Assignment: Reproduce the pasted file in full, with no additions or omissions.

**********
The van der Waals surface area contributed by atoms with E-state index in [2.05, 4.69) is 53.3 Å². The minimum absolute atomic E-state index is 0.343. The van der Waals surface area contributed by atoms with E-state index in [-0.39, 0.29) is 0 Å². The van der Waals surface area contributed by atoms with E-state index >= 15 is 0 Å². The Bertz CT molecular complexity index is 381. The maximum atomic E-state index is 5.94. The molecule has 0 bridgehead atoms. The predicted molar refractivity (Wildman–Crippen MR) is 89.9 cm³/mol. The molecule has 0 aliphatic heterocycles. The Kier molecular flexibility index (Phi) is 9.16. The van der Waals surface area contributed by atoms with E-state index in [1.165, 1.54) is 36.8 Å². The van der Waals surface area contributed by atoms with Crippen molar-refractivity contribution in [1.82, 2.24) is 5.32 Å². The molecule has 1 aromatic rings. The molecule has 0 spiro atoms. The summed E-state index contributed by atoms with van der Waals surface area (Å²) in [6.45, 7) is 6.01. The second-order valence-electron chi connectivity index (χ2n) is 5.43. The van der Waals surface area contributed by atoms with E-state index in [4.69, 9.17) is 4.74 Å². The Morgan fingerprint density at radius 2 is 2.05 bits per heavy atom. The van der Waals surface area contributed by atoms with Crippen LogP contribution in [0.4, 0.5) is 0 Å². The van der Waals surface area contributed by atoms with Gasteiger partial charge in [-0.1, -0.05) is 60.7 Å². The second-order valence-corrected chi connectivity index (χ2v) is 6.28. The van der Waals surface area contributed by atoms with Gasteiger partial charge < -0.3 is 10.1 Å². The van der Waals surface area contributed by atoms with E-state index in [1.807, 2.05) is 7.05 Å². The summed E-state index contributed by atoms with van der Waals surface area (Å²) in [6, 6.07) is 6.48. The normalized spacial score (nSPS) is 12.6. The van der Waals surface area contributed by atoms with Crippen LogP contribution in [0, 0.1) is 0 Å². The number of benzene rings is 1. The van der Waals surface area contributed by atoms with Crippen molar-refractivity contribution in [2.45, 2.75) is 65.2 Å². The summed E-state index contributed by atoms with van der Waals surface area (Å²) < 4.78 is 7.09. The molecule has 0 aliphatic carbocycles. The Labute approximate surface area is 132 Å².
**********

The van der Waals surface area contributed by atoms with E-state index in [2.05, 4.69) is 53.3 Å². The minimum absolute atomic E-state index is 0.343. The van der Waals surface area contributed by atoms with E-state index in [-0.39, 0.29) is 0 Å². The van der Waals surface area contributed by atoms with E-state index >= 15 is 0 Å². The Bertz CT molecular complexity index is 381. The maximum atomic E-state index is 5.94. The molecule has 0 bridgehead atoms. The predicted molar refractivity (Wildman–Crippen MR) is 89.9 cm³/mol. The molecule has 0 aliphatic heterocycles. The Kier molecular flexibility index (Phi) is 9.16. The van der Waals surface area contributed by atoms with E-state index in [1.165, 1.54) is 36.8 Å². The van der Waals surface area contributed by atoms with Crippen molar-refractivity contribution in [1.82, 2.24) is 5.32 Å². The molecule has 1 aromatic rings. The molecule has 0 spiro atoms. The summed E-state index contributed by atoms with van der Waals surface area (Å²) in [6.45, 7) is 6.01. The second-order valence-electron chi connectivity index (χ2n) is 5.43. The van der Waals surface area contributed by atoms with E-state index in [4.69, 9.17) is 4.74 Å². The Morgan fingerprint density at radius 2 is 2.05 bits per heavy atom. The van der Waals surface area contributed by atoms with Crippen LogP contribution in [0.4, 0.5) is 0 Å². The van der Waals surface area contributed by atoms with Gasteiger partial charge in [-0.1, -0.05) is 60.7 Å². The second-order valence-corrected chi connectivity index (χ2v) is 6.28. The van der Waals surface area contributed by atoms with Gasteiger partial charge < -0.3 is 10.1 Å². The van der Waals surface area contributed by atoms with E-state index in [1.807, 2.05) is 7.05 Å². The summed E-state index contributed by atoms with van der Waals surface area (Å²) in [6, 6.07) is 6.48. The normalized spacial score (nSPS) is 12.6. The van der Waals surface area contributed by atoms with Crippen LogP contribution in [0, 0.1) is 0 Å². The number of benzene rings is 1. The van der Waals surface area contributed by atoms with Crippen molar-refractivity contribution in [2.45, 2.75) is 65.2 Å². The summed E-state index contributed by atoms with van der Waals surface area (Å²) < 4.78 is 7.09. The molecule has 0 aliphatic carbocycles. The Labute approximate surface area is 132 Å².